The documentary movie “The Social Dilemma” sheds light on the dark side of our digital age. It explores how social media platforms and tech companies have leveraged sophisticated algorithms and persuasive techniques to manipulate our behavior, capture our attention, and keep us hooked to their platforms. The film portrays how our lives have become increasingly influenced by online interactions, leading to issues such as addiction, mental health concerns, and the erosion of our privacy.
While technology has undoubtedly brought numerous benefits, it has also created a disconnection from our surroundings, relationships, and ourselves. We have become consumed by the virtual, the superficial, and the constant need for validation through likes, comments, and followers.
The question is – Are leaders among the highest positions in their organizations also impermeable to this dilemma?
Leaders, like anyone else, can be impacted by the addictive nature of social media, the need for validation through likes and engagement, and the temptation to prioritize popularity over sound decision-making. Additionally, the speed and spread of information on social media platforms can create challenges in verifying and analyzing data, leading to potential misinterpretations or misinformation influencing leaders’ perspectives.
However, it’s worth noting that leaders in high positions often have access to resources, teams, and advisors that can help them navigate these challenges. They can employ strategies to mitigate the negative impacts of the social dilemma, such as cultivating critical thinking skills, promoting diverse perspectives, engaging in meaningful dialogue, and setting clear boundaries for their own social media use.
That said, adopting the concept of “High Tech to High Touch” is also an impactful way that suggests the need to reclaim their balance by enhancing our Spiritual Quotient (SiQ).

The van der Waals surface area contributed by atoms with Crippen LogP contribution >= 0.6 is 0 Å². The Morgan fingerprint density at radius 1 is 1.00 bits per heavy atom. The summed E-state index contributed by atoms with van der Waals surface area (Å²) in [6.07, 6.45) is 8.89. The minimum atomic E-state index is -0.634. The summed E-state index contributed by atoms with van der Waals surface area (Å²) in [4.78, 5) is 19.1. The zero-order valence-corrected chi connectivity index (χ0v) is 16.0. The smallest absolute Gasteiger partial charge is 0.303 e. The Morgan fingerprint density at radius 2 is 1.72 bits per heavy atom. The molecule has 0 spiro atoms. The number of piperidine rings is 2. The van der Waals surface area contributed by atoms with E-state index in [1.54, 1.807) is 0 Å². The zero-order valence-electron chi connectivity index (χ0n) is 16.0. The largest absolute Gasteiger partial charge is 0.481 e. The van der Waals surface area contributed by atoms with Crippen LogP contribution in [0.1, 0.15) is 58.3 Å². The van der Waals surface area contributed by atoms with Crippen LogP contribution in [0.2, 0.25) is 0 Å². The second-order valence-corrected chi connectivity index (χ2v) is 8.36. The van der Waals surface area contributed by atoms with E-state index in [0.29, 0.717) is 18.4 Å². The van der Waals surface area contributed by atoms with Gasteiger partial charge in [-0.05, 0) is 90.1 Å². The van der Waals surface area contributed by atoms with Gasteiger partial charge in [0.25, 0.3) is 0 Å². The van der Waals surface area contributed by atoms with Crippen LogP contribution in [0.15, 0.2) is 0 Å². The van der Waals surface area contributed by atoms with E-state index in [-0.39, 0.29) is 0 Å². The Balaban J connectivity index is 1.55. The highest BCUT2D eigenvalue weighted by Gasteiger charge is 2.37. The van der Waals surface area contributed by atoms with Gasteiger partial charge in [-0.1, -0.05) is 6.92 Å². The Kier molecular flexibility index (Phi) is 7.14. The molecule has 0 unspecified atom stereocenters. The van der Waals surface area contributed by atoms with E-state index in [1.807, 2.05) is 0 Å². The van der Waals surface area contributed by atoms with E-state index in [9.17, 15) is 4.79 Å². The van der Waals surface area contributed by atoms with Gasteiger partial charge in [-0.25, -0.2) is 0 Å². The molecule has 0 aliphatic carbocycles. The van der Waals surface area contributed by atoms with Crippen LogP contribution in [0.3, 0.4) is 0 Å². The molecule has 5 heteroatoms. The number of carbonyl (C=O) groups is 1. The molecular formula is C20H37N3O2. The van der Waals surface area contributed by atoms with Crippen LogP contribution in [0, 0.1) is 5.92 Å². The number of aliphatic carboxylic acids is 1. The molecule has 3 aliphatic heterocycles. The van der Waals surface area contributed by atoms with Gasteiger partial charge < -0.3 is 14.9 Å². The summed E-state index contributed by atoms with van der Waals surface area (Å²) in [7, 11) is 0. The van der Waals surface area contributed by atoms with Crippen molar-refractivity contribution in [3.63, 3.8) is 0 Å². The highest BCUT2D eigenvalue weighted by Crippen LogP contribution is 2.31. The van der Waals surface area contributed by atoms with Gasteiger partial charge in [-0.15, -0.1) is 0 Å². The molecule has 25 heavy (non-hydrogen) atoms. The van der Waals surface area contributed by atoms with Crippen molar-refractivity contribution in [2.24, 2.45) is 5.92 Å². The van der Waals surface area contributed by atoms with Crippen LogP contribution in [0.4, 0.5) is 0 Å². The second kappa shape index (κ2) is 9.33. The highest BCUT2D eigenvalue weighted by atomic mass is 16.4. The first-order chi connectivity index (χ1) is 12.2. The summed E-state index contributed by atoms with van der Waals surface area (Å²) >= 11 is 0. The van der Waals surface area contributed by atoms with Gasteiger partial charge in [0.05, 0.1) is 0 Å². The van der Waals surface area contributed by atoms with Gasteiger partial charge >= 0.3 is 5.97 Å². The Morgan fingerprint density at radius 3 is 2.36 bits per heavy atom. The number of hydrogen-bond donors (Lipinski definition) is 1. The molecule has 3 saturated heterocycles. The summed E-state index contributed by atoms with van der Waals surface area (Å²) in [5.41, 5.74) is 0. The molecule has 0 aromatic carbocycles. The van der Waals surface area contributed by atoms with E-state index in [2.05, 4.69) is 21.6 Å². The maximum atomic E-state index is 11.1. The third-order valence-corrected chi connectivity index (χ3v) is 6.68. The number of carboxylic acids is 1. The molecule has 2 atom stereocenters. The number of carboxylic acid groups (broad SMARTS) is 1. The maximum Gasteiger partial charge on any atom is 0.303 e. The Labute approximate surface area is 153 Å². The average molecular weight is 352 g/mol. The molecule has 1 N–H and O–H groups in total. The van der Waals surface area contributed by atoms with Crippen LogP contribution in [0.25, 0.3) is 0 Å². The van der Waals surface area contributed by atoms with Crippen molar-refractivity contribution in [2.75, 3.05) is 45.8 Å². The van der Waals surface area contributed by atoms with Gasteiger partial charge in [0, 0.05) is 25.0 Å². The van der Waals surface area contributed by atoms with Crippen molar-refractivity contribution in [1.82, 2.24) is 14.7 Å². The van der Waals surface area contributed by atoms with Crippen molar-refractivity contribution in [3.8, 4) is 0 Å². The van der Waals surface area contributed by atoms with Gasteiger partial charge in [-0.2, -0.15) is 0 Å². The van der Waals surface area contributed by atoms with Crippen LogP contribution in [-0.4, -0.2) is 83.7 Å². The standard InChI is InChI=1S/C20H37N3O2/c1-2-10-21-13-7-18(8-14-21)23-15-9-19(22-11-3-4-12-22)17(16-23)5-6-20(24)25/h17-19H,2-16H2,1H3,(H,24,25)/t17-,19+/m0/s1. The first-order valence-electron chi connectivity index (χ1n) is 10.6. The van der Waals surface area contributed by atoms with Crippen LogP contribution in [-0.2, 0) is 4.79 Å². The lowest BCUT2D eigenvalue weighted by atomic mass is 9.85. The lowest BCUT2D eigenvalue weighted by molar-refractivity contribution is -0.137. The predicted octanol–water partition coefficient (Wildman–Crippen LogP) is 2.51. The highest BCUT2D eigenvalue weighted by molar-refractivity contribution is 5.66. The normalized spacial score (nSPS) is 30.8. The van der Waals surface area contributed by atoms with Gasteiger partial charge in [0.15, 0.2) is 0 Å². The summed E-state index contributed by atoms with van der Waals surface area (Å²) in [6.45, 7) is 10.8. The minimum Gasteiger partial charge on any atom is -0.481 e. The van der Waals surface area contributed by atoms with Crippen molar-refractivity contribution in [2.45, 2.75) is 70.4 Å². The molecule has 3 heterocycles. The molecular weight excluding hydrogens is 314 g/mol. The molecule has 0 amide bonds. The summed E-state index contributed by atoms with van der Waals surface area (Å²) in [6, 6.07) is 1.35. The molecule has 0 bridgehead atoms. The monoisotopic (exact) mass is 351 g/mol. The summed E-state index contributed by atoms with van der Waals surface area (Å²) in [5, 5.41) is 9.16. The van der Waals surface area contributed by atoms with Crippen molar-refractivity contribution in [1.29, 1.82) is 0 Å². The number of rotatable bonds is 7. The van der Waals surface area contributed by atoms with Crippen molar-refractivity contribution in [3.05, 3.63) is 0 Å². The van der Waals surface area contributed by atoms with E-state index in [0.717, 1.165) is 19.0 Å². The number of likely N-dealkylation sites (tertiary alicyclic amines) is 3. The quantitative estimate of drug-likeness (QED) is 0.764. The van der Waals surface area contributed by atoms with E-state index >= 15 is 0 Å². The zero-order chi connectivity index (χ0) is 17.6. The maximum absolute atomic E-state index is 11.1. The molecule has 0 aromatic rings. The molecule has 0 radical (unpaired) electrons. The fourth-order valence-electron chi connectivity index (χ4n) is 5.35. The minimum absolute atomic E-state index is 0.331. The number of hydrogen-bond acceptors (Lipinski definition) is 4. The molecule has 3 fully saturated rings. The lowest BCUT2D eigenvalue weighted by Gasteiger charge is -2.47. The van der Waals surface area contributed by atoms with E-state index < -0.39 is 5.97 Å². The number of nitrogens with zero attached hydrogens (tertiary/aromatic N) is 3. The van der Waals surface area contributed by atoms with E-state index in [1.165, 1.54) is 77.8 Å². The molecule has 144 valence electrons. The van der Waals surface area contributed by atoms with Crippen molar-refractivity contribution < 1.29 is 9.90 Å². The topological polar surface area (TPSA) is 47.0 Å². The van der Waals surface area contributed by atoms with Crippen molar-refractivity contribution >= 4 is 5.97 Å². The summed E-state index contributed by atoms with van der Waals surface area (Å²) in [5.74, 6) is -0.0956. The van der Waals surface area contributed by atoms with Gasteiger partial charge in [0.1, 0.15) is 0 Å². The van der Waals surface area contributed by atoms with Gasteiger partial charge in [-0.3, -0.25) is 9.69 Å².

SiQ refers to our ability to connect with our inner selves, explore our values, find purpose, and cultivate the leader within us. However, we must learn to navigate our emotions, senses, and ambitions around the tempestuous seas of technology.
By embracing our SiQ, leaders can learn to counterbalance the pervasive influence of technology and regain a sense of control over our lives.
I came across this poem written by A. Thomas Hawkins. A profound insight into what one can expect from Technology. While technology is not entirely pervasive, we must learn not to overuse it so as to rob our very existence from reality.
Time for some originality methinks
this copy paste world of ours, well it stinks
sincerity became a thing of the past
as people got lazy and obsessed with fast
No time for honesty bout the way that you feel
originality gone at the turn of a wheel
a right click here and a left click there
and we use others’ words to show that we care
Well enough of being lazy and thoughtless I say
Let’s go back and do things the old-fashioned way
Where you said what you meant
and you meant what you said
And took time to write words
you knew would be read
It’s hard to wrap emails in ribbons and bows
As for Facebook and messenger
who knows where that goes
So, give me some paper and a pen every time
And I will sit down and think,
and then write you a line
My words may make you smile
and they may make you weep
But I choose them with care
to build something you’ll keep.